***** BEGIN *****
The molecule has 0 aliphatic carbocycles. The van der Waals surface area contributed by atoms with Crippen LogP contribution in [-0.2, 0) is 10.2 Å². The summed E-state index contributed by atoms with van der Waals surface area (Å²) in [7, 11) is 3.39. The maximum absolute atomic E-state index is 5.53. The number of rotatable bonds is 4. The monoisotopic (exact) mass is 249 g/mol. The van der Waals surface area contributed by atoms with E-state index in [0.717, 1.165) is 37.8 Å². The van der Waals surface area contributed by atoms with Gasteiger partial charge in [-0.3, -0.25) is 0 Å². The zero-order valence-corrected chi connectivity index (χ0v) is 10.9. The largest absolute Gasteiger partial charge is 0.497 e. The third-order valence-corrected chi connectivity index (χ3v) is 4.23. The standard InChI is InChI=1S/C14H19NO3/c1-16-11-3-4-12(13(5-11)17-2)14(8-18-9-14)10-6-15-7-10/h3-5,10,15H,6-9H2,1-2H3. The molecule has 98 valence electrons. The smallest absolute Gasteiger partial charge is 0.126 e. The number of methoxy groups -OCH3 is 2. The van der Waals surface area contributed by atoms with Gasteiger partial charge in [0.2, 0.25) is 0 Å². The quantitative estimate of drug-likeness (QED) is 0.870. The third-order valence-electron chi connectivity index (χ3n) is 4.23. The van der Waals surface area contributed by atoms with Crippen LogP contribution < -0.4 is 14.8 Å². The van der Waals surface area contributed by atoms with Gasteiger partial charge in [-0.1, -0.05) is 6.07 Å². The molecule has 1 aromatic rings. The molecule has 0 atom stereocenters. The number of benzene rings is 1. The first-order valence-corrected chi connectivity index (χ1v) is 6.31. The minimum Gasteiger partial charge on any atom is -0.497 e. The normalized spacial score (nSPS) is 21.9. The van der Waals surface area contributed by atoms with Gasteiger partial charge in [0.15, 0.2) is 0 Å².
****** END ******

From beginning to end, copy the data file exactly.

The molecule has 0 aliphatic carbocycles. The van der Waals surface area contributed by atoms with Crippen LogP contribution in [-0.2, 0) is 10.2 Å². The summed E-state index contributed by atoms with van der Waals surface area (Å²) in [7, 11) is 3.39. The maximum absolute atomic E-state index is 5.53. The number of rotatable bonds is 4. The monoisotopic (exact) mass is 249 g/mol. The van der Waals surface area contributed by atoms with E-state index in [0.717, 1.165) is 37.8 Å². The van der Waals surface area contributed by atoms with Gasteiger partial charge in [-0.3, -0.25) is 0 Å². The zero-order valence-corrected chi connectivity index (χ0v) is 10.9. The largest absolute Gasteiger partial charge is 0.497 e. The third-order valence-corrected chi connectivity index (χ3v) is 4.23. The standard InChI is InChI=1S/C14H19NO3/c1-16-11-3-4-12(13(5-11)17-2)14(8-18-9-14)10-6-15-7-10/h3-5,10,15H,6-9H2,1-2H3. The molecule has 98 valence electrons. The smallest absolute Gasteiger partial charge is 0.126 e. The number of methoxy groups -OCH3 is 2. The van der Waals surface area contributed by atoms with Gasteiger partial charge in [0.2, 0.25) is 0 Å². The quantitative estimate of drug-likeness (QED) is 0.870. The third-order valence-electron chi connectivity index (χ3n) is 4.23. The van der Waals surface area contributed by atoms with Crippen LogP contribution < -0.4 is 14.8 Å². The van der Waals surface area contributed by atoms with Gasteiger partial charge in [-0.1, -0.05) is 6.07 Å². The molecule has 1 aromatic rings. The molecule has 0 atom stereocenters. The number of benzene rings is 1. The first-order valence-corrected chi connectivity index (χ1v) is 6.31. The minimum Gasteiger partial charge on any atom is -0.497 e. The normalized spacial score (nSPS) is 21.9. The van der Waals surface area contributed by atoms with Gasteiger partial charge in [0.15, 0.2) is 0 Å².